What is the "DesignFactor" you compute for smallDiameter=0.17 m, bigDiameter=0.28 m and length=0.345 mFor DesignFactor = 0.844 and bigDiameter=0.28 m and length=0.345 mI get smallDiameter = 0.1289 m which is much larger than the values you showed, and not so far off from 0.17 m

I like the value you calculate for the small diameter. But can that length be right? I suppose so. Using that length, big diameter and the taper from the photo I calculate small diameter about 0.1 meter. Close enough considering the uncertainty in just exactly where Shawyer is measuring when he tells us the diameter of the thruster and we don't know the wall thickness either. The equations are all related to the internal dimensions while photos show external dimensions and it's all based on assuming we know what Shawyer measured to get the published number.Oh. Would you post your design factor equation in it's normal form? I'd like to put it into my spreadsheet to see what the curve looks like and to confirm your number.

I mean in the form Design factor = expression.

#define Nrec 6t_data data_in[Nrec] ={ // w_big w_small lambda Q power force {"Shawyer (2008) a", 1.0 , 16 , 8 , C/2.45 , 5900 , 850 , 16 }, {"Shawyer (2008) b", 1.0 , 28 , 4 , C/2.45 , 45000 , 1000 , 214 }, {"Juan (2012) TE011", 1.0 , 28 , 4 , C/2.5 , 32000 , 1000 , 214 }, {"Juan (2012) TE012", 1.0 , 28 , 4 , C/2.45 , 50000 , 1000 , 315 }, {"Brady et al. (2014) a", 1.0 , 24.75 , 16.5 , C/1.933 , 7320 , 16.9 , 0.0912 }, {"Brady et al. (2014) c", 1.0 , 24.75 , 16.5 , C/1.88 , 22000 , 2.6 , 0.0554 },};

.....I'm trying to build a case for Brady a with thermal air jet : do we agree on inner volume approx. that of a truncated cone length 0.33 big diameter .4 small diameter .24 (I'm not into a few %) that is approximately 27 litres (27000 cm^3), equivalent to a cube of 30cm side ?

I will do what you ask (unless somebody else wants to do it), but I think that it would be better to wait until we settle on dimensions, there are still issues to be discussed with John (both beams) and aero.

Ok - What dimensions are we currently questioning?

Quote from: aero on 10/24/2014 10:11 pmOk - What dimensions are we currently questioning?All of them. Take a look at my table above. The predictions are closest for the Shayer demo when using the AutoCad drawing from JohnFornaro.They are off by more than a factor of 2 if we estimate the Shawyer demo small diameter based on the other Fornaro dimensions and the 0.844 designFactor.John Fornaro based his dimensioning for the NASA Eagleworks on the back beam cross section, and not the front one, so the NASA Eagleworks dimensions should be reviewed.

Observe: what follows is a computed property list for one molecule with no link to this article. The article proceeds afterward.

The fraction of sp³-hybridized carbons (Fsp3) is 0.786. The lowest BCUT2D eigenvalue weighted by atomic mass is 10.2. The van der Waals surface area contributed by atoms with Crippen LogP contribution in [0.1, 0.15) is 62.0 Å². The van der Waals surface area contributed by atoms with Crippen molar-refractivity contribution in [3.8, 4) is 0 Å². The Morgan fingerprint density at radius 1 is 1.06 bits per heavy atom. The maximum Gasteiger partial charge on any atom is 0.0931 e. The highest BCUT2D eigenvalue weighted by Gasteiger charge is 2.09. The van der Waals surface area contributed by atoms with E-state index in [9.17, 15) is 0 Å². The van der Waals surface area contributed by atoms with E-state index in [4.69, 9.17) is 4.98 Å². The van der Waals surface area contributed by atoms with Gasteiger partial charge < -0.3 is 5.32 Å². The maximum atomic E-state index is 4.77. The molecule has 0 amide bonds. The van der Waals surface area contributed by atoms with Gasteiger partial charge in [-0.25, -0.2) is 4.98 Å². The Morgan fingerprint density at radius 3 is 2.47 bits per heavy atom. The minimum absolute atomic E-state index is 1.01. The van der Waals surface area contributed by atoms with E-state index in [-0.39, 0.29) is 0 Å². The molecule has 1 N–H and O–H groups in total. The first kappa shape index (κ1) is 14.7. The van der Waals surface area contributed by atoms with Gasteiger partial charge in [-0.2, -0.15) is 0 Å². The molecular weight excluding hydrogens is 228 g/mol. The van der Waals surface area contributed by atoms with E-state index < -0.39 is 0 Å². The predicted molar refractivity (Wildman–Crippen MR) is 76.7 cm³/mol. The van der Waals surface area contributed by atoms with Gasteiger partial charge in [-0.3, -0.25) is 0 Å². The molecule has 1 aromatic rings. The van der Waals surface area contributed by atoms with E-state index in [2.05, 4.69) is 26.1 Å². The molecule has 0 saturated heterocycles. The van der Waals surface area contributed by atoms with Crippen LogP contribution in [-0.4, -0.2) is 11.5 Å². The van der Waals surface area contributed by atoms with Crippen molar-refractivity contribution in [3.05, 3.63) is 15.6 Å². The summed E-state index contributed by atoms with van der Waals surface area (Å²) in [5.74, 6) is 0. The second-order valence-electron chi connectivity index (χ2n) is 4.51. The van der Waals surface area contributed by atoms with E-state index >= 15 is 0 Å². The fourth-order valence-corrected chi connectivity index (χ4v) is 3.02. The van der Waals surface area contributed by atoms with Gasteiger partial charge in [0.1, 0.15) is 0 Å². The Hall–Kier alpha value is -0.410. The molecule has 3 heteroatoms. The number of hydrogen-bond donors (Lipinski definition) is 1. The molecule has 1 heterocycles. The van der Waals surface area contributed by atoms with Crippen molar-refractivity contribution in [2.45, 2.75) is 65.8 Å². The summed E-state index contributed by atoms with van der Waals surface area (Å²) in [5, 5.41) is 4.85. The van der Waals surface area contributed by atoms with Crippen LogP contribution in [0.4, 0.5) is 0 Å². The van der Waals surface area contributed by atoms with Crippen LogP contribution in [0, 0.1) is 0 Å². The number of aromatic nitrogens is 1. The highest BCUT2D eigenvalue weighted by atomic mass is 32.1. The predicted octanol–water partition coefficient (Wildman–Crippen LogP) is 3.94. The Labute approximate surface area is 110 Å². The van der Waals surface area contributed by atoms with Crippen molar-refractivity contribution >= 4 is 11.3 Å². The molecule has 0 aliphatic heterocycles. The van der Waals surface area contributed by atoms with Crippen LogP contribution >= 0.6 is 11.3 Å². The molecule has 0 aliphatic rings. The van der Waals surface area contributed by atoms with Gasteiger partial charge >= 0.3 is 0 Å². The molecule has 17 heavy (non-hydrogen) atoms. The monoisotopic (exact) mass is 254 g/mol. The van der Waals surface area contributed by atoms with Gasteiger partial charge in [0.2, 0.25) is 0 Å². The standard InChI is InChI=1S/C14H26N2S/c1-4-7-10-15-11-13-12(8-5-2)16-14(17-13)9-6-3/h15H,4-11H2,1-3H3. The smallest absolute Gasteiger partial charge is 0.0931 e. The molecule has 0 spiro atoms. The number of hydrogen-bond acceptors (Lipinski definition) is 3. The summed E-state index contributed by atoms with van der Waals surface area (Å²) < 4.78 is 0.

...I hope your records are better than mine because I don't have lengths recorded, (or the other dimensions, for that matter.)

I use the microwave at home and I have never noticed the air getting warm inside it, unlike the air inside my oven. That's why to get a crust on a pie, I use the oven.

The quality factor of an empty microwave oven (30 × 30 × 20 cm^3), with penetration depth of the walls δ≈1μm, is of the order of 10^4, while when we put a glass of water inside the chamber the quality factor is of the order of 10^2. If we put more water in the chamber, the quality factor would be lower and the absorption would be greater.

.../...So, the air inside the EM Drive would have to get heated by convection heat transfer, and the same considerations as in the message http://forum.nasaspaceflight.com/index.php?topic=29276.msg1275630#msg1275630 hold: the copper temperature increases only 1 deg F, and the air needs to get heated by convection from this tiny temperature differential.

The different consideration, is that rather than relying on natural convection circulation, considering the gas law P V=n R T, and since the volume inside the cavity stays the same, as the temperature of the air increases, the pressure increases, and this may produce an air jet at the gap between the bases and the cone. This would have the advantage of explaining the force always being directed axially regarding of orientation of the EM Drive.

However:1) it still would not explain the impulsive response in 2 seconds (at NASA Eagleworks) since heating of air inside the cavity due to convection heat transfer is much slower than that

and2) the temperature rise of only 1 deg F is so tiny, that, without doing any calculation my intuition would be that this would produce a very small change in pressure and probably not enough to have the EM Drive act as a jet. On the other hand, the forces measured at NASA Eagleworks are also extremely small (50 microNewtons)

However, although molecules with mirror symmetry like oxygen, and nitrogen have no permanent dipole moments, it is possible to induce a dipole moment by the application of a strong external electric field. This is called polarization and the magnitude of the dipole moment induced is a measure of the polarizability of the molecular species. One would have to calculate whether the Electric Fields could be strong enough to produce polarization of the air molecules inside the cavity to the extent that the microwave can heat the air molecules so that a pressure would be generated enough to produce a jet with the measured microNewton forces. Also whether the air inside the cavity could be humid enough to contain enough water molecules for microwave heating to produce this effect.

Just for giggles I calculated the sensitivity (numerically) of Force to the dimensional parameters. I used Prof. M's new equation on Shawyer a" to calculate force. I used delta X = 2%. dF/dX dF/dXfor X mN/meter mN/cm =s 47.523 0.475 =w-big 101.979 1.020 =w-small 215.756 2.158 No real surprise but in general centimeter sized errors in dimensions are noticeable.